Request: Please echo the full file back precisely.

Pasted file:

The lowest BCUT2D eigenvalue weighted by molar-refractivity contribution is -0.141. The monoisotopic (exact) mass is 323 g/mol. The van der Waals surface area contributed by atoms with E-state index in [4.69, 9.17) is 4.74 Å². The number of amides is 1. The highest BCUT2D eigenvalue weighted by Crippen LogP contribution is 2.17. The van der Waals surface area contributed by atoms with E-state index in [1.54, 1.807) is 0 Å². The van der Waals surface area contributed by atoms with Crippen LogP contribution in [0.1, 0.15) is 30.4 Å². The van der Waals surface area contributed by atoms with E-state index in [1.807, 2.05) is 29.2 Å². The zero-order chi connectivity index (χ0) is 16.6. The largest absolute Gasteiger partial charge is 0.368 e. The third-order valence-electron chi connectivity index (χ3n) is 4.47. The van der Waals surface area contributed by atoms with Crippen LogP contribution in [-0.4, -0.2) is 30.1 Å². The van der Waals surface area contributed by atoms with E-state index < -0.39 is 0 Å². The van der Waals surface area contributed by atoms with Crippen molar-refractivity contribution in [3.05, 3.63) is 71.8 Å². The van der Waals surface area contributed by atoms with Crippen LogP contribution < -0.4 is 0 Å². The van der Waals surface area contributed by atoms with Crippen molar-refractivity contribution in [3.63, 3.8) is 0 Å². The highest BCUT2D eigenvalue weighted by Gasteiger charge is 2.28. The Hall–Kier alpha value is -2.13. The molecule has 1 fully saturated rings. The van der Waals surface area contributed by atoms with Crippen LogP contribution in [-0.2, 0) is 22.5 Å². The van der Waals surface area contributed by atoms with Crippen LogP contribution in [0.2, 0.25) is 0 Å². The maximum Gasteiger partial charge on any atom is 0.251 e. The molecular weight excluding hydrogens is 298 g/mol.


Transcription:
The lowest BCUT2D eigenvalue weighted by molar-refractivity contribution is -0.141. The monoisotopic (exact) mass is 323 g/mol. The van der Waals surface area contributed by atoms with E-state index in [4.69, 9.17) is 4.74 Å². The number of amides is 1. The highest BCUT2D eigenvalue weighted by Crippen LogP contribution is 2.17. The van der Waals surface area contributed by atoms with E-state index in [1.54, 1.807) is 0 Å². The van der Waals surface area contributed by atoms with Crippen LogP contribution in [0.1, 0.15) is 30.4 Å². The van der Waals surface area contributed by atoms with E-state index in [1.807, 2.05) is 29.2 Å². The zero-order chi connectivity index (χ0) is 16.6. The largest absolute Gasteiger partial charge is 0.368 e. The third-order valence-electron chi connectivity index (χ3n) is 4.47. The van der Waals surface area contributed by atoms with Crippen LogP contribution in [-0.4, -0.2) is 30.1 Å². The van der Waals surface area contributed by atoms with E-state index < -0.39 is 0 Å². The van der Waals surface area contributed by atoms with Crippen molar-refractivity contribution in [3.05, 3.63) is 71.8 Å². The van der Waals surface area contributed by atoms with Crippen LogP contribution < -0.4 is 0 Å². The van der Waals surface area contributed by atoms with Crippen molar-refractivity contribution in [3.63, 3.8) is 0 Å². The highest BCUT2D eigenvalue weighted by Gasteiger charge is 2.28. The Hall–Kier alpha value is -2.13. The molecule has 1 fully saturated rings. The van der Waals surface area contributed by atoms with Crippen LogP contribution in [-0.2, 0) is 22.5 Å². The van der Waals surface area contributed by atoms with Crippen LogP contribution in [0.2, 0.25) is 0 Å². The maximum Gasteiger partial charge on any atom is 0.251 e. The molecular weight excluding hydrogens is 298 g/mol.